Sequencing data source
Three types of genomic sequencing data of L. sordida, PE sequencing and MP sequencing reads by an Illumina GAIIx system (Illumina, Inc., San Diego, CA, USA), and PE pyrosequencing reads on a Roche GS FLX Titanium system (Roche Diagnostics, Basel, Switzerland) were used (deposited in the DDBJ Sequence Read Archive under accession number DRA003879). Mycelia of a Lepista sordida strain (National Institute of Technology and Evaluation No. NBRC 112841, Fig. 1B) were analyzed in this sequencing project.
To quantify expression levels of candidate genes in fairy ring forming-fungus, the RNA sequencing data set for Paxillus involutus (Genbank Sequence Read Archive, SRP132705) were downloaded and mapped onto all the predicted transcriptome sequences in P. involutus by BWA mem34 (ver. 0.7.15). Raw mapping data were converted into bam files using SAMtools35 (ver. 1.9), and the number of reads on each transcript sequence was counted and normalized into the reads per kilo base per million (RPKM) scale.
Preprocessing of sequencing data
Redundant Illumina short reads, which showed perfect sequence identity among reads, were eliminated by an in-house Perl script. The adapter sequences were trimmed by the Cutadapt-1.5 tool36. The resultant reads were quality filtered with an in-house Perl script as described by Yamamoto et al.37. Briefly, low-quality bases at the sequence read ends with a quality value less than 10 were trimmed. Reads were removed that met any of the following criteria: read length shorter than 20 bp, average quality score per read less than 17, low-quality bases (quality value less than 10) per read more than 10% or reads containing one or more ambiguous nucleotide ‘N’s. Raw sequence data from the GS FLX were processed using sff_extract software 0.3.0 (http://bioinf.comav.upv.es/sff_extract/index.html) to trim the adapter sequences.
Genome sequence assembly
Preprocessed sequence reads were used for hybrid assembly by the following multi-step procedure. The Illumina PE and GS FLX Titanium sequence reads were both assembled into contigs by the Newbler package (ver. 2.9, Roche Diagnostics) with the options‘-large’, ‘-het’ and ‘-scaffold’, and then the contigs were connected with Illumina MP short reads to generate genomic scaffolds by the SSPACE-STANDARD-3.0 program38. Finally, Illumina PE reads were used to fill an indefinite nucleotide ‘N’ in the genomic scaffolds by the GapCloser tool (ver. 1.12)39.
A k-mer analysis was applied to the preprocessed Illumina short reads using the JELLYFISH tool40 with k-mer length of 17 (ver. 2.2.3). The distribution of k-mer frequencies was used for estimation of the genome size by the method described by Li and Waterman41. The software GCE42 (ver. 1.0.0), which is a genome size estimator utilizing the method based on a Bayesian model, was also used for genome size prediction.
For structural annotation, repeat sequences were first masked using the RepeatModeler (ver. 1.0.8) and RepeatMasker (ver. 4.0.3) programs (http://www.repeatmasker.org/RepeatModeler.html; http://www.repeatmasker.org). Then, protein coding genes were predicted by Augustus43 (ver. 3.0.3) with the option ‘–species = laccaria_bicolor’, SNAP44 (ver. 2006-07-28), and GeneMark-ES45 (ver. 3.48) using the self-training method with the default conditions. Transfer RNA (tRNA) genes were predicted by a search on the tRNAscan-SE server46 (ver. 1.3.1). Ribosomal RNA (rRNA) genes were predicted by the tools RNAmmer version 1.2 server47 and Infernal48 ver. 1.1.1. The presence of orthologues conserved among eukaryotes was checked by BUSCO49 (ver. 3.0.2) for evaluation of the genome assembly and gene annotations. Functional annotation was obtained by searches for homologous sequences. Specifically, predicted protein sequences in L. sordida were searched against the non-redundant protein database ‘nr’50 and the universal protein knowledgebase ‘UniProtKB’51 by the BLASTP program52 with a threshold e-value of 1e−5 and 50% query coverage. A KEGG Orthology search was carried out using the KEGG Automatic Annotation Server (KAAS)53 by the assignment method of ‘bi-directional best hit’ against data of any species in the KEGG database54. We conducted a sequence search by InterProScan55 to predict protein domains and assign Gene Ontology (GO) terms56. Eukaryotic orthologous group (KOG) categories57 were assigned by the WebMGA server58. Genes of carbohydrate-active enzymes, which act on lignocellulose degradation, were searched by dbCAN59 with an e-value of 1e−3 and a threshold of 50% of subject coverage.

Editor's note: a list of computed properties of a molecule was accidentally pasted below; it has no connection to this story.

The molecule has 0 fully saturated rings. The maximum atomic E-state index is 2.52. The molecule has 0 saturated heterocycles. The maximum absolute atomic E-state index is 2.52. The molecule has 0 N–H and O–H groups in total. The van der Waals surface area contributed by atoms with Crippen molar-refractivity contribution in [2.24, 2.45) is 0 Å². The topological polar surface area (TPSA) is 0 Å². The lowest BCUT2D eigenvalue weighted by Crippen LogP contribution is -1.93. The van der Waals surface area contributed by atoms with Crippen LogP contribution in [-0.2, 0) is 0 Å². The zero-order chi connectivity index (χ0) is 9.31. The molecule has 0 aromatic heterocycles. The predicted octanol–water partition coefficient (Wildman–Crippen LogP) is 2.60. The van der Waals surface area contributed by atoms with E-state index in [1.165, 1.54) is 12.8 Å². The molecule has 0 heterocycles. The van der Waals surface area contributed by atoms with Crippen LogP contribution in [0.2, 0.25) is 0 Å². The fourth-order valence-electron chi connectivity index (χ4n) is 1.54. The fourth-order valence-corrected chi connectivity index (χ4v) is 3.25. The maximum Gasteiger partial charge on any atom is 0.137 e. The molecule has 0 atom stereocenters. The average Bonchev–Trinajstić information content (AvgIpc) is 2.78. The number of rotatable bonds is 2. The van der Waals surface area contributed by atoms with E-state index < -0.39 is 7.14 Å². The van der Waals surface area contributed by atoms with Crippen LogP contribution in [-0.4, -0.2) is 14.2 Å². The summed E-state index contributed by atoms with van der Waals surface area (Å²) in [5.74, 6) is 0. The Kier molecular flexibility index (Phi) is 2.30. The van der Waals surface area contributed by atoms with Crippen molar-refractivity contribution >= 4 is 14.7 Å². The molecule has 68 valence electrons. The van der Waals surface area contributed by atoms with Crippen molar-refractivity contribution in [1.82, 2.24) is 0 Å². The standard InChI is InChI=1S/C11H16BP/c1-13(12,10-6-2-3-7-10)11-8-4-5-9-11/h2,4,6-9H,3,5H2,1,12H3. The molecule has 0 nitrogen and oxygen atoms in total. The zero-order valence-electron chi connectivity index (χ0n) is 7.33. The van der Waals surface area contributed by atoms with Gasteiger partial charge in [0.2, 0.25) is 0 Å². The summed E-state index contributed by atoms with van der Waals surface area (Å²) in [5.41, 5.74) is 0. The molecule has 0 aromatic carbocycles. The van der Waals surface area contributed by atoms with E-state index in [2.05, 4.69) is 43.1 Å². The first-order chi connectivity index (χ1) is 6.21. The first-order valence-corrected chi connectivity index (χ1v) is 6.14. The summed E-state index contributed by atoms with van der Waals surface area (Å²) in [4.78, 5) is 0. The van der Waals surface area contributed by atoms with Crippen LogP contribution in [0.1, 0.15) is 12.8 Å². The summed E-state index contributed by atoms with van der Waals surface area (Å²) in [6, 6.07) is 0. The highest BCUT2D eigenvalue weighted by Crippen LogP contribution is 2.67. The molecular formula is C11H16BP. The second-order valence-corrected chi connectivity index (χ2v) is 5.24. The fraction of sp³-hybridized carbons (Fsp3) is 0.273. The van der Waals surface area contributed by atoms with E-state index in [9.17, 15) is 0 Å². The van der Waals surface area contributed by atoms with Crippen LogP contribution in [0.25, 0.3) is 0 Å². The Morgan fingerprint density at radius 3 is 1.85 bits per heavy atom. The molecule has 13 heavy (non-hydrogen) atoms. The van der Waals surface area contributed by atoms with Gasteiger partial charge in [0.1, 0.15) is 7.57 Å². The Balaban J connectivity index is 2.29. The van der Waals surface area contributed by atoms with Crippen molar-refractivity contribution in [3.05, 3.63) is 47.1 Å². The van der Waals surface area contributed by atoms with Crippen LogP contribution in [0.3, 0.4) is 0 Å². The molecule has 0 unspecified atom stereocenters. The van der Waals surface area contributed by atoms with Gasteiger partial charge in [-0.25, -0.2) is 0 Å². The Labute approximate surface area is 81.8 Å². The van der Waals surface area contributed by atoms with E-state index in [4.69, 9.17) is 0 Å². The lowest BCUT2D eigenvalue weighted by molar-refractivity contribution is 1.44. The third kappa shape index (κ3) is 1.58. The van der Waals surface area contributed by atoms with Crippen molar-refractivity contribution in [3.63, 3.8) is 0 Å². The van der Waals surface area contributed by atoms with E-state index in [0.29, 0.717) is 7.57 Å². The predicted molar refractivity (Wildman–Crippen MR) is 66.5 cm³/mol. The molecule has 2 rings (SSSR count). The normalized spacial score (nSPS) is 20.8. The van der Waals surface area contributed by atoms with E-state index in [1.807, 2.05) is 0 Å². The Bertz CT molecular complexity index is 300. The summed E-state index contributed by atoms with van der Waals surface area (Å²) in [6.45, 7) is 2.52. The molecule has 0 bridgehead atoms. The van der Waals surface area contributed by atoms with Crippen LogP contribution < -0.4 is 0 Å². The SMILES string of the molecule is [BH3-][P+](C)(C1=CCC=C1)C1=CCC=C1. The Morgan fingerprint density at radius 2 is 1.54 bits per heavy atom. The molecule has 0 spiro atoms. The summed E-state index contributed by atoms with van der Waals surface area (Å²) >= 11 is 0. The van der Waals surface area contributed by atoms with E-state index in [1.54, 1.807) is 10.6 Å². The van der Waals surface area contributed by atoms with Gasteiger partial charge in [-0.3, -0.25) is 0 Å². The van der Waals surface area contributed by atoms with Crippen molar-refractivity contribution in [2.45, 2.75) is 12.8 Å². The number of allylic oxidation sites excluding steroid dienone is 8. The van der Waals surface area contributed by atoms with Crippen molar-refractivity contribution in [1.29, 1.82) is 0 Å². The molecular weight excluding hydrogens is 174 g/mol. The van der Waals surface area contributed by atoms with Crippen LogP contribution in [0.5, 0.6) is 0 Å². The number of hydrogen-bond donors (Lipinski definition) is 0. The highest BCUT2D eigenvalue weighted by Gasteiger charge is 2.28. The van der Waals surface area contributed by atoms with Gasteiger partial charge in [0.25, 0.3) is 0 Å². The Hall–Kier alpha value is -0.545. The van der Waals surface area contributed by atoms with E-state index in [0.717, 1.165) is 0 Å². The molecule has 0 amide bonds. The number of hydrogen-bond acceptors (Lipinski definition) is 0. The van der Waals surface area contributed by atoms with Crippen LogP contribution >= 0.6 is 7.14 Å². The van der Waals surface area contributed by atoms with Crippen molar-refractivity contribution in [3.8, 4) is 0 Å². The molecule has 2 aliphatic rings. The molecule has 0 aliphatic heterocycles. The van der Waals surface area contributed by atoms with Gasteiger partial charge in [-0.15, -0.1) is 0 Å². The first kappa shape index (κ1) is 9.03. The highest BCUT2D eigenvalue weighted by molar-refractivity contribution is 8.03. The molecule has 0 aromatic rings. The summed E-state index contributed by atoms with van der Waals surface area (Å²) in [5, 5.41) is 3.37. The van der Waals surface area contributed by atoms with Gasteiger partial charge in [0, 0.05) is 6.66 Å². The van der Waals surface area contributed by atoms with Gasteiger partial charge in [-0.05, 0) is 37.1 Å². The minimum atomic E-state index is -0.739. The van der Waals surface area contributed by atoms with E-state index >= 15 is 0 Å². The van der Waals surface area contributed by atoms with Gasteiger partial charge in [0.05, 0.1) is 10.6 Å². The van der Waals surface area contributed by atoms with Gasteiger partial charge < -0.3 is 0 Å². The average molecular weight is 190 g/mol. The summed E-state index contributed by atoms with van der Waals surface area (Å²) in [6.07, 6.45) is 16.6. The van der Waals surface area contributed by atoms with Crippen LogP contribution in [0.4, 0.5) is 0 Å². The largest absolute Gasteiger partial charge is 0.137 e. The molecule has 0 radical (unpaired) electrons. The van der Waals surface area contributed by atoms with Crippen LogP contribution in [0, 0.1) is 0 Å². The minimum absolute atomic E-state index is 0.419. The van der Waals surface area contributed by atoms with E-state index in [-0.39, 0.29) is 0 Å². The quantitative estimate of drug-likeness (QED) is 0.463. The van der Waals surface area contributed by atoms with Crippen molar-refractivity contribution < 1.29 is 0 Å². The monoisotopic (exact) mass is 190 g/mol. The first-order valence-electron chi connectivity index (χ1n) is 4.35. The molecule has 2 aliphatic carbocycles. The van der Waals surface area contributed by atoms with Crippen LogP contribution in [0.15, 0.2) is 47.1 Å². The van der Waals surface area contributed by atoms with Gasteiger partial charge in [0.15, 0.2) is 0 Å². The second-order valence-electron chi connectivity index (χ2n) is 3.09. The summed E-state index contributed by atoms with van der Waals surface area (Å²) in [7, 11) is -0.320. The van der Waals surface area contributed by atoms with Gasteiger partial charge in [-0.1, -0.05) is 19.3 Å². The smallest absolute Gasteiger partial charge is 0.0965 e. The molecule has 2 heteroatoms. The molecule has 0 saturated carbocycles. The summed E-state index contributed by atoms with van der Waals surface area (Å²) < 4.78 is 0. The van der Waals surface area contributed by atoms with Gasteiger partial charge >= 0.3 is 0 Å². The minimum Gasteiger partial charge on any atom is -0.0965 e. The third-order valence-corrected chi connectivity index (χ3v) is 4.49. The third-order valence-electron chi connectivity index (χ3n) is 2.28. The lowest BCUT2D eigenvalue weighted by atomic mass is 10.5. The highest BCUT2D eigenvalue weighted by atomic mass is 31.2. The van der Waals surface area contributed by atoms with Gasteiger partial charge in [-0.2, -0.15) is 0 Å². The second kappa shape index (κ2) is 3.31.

Protein sequence search in fungi
Deduced protein sequences were searched against the fungal genomics resource database MycoCosm60 by the BLASTP program with an e-value of 1e−5.
Construction of phylogenetic dendrogram
We used the 1.7 kb small subunit of 18S ribosomal RNA gene sequences from 48 basidiomycete fungi for phylogenetic analysis. A dendrogram was constructed by UPGMA clustering61 after alignment by the ClustalW software62.
The database F-RINGS was constructed on a Linux server with the CentOS-5.11 operating system (64-bit) using the LAMP stacks Apache 2.2.31, MySQL 5.0.95, and PHP 5.3.3. JBrowse version 1.12.133 was implemented for browsing the draft genome sequence.
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This work was supported by JSPS KAKENHI (Grant Nos JP16H06192 (J.-H.C.), JP17H06402 (H.K.)). This work was also supported in part by a Grant in-Aid for Scientific Research on Innovative Areas (No. JP17H05848 to K. Yano) from MEXT, by the MEXT-Supported Program for the Strategic Research Foundation at Private Universities (2014–2018) and Research Funding for the Computational Software Supporting Program from Meiji University to K. Yano. This work was also supported by a research grant for the UU-COE, from Utsunomiya University to T. Suzuki. Computations were partially performed on the NIG supercomputer at the ROIS National Institute of Genetics.
The authors declare no competing interests.
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Takano, T., Yamamoto, N., Suzuki, T. et al. Genome sequence analysis of the fairy ring-forming fungus Lepista sordida and gene candidates for interaction with plants. Sci Rep 9, 5888 (2019). https://doi.org/10.1038/s41598-019-42231-9